While the dust has yet to settle on the Trump administration’s last chaos-inducing immigration policy in which asylum-seeking parents were separated from their children at the border, senior adviser Stephen Miller is now fine-tuning the details of a new proposal that would make it more difficult for legal immigrants to become citizens or obtain green cards, NBC reported Tuesday.
Based on a draft of the plan described to NBC, the new policy is reportedly a crackdown on immigrants who have at any point used social safety net programs like the Children’s Health Insurance Program, the Supplemental Nutrition Assistance Program, the Affordable Care Act and other government benefits — even if the individuals in question are pursuing a legal pathway to citizenship.
The rules would also apply to immigrants whose household members have used such programs, NBC reported.
The rule change would not prevent immigrants from using government benefits outright, according to CNN. Rather, it would empower officers charged with evaluating green card and residency visa requests to use participation in these programs as grounds to deny applications by reasoning the applicant would be a burden on the U.S. government if approved.
The proposal is the latest attempt by Miller — reportedly a driving force behind President Donald Trump’s much-maligned travel ban — to limit the number of nonwhite people immigrating to the United States. Immigration lawyers and advocates who spoke to NBC said the change, if implemented, could affect the fates of more than 20 million immigrants, with the working poor hit particularly hard.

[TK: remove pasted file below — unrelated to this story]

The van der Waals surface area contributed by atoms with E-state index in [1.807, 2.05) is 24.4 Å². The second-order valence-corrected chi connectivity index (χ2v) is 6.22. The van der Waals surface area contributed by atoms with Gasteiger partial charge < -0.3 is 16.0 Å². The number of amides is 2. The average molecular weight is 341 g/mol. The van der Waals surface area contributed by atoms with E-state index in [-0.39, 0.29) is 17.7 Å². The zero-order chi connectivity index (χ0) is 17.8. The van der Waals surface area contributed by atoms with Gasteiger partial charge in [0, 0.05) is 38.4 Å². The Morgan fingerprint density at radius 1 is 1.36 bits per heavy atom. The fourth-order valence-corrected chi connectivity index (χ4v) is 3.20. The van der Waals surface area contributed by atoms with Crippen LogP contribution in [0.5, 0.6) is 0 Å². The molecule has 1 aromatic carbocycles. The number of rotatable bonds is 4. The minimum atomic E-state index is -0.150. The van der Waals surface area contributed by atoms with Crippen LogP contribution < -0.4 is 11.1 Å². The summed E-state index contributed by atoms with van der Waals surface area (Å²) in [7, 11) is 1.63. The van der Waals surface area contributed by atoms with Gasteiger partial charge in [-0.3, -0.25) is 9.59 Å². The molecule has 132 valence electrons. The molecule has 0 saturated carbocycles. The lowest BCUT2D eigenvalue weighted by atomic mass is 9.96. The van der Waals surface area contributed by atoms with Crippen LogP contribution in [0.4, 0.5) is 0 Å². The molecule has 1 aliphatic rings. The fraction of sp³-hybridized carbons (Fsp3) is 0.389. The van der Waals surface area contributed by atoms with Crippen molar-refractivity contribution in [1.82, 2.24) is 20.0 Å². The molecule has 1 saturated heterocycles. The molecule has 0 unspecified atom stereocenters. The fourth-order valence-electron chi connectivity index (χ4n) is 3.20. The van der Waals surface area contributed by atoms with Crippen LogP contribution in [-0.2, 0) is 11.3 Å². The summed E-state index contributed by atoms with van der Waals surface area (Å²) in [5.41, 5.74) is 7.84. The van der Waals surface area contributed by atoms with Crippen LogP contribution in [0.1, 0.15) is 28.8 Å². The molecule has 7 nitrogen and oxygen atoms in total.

During his time in the White House, Miller has been the chief architect behind several policies explicitly designed to curb immigration, including the administration’s “zero tolerance” immigration policy that resulted in the separation of thousands of children from their parents at the U.S.-Mexico border.
According to NBC, the White House Office of Management and Budget is currently reviewing a version of the plan — the last step needed before the rule is published in the federal register. It would not require congressional approval.
The administration was considering the policy shift as early as February, Reuters previously reported.
“The administration is committed to enforcing existing immigration law, which is clearly intended to protect the American taxpayer,” Department of Homeland Security spokesman Tyler Houlton said at the time. “Any potential changes to the rule would be in keeping with the letter and spirit of the law — as well as the reasonable expectations of the American people for the government to be good stewards of taxpayer funds.”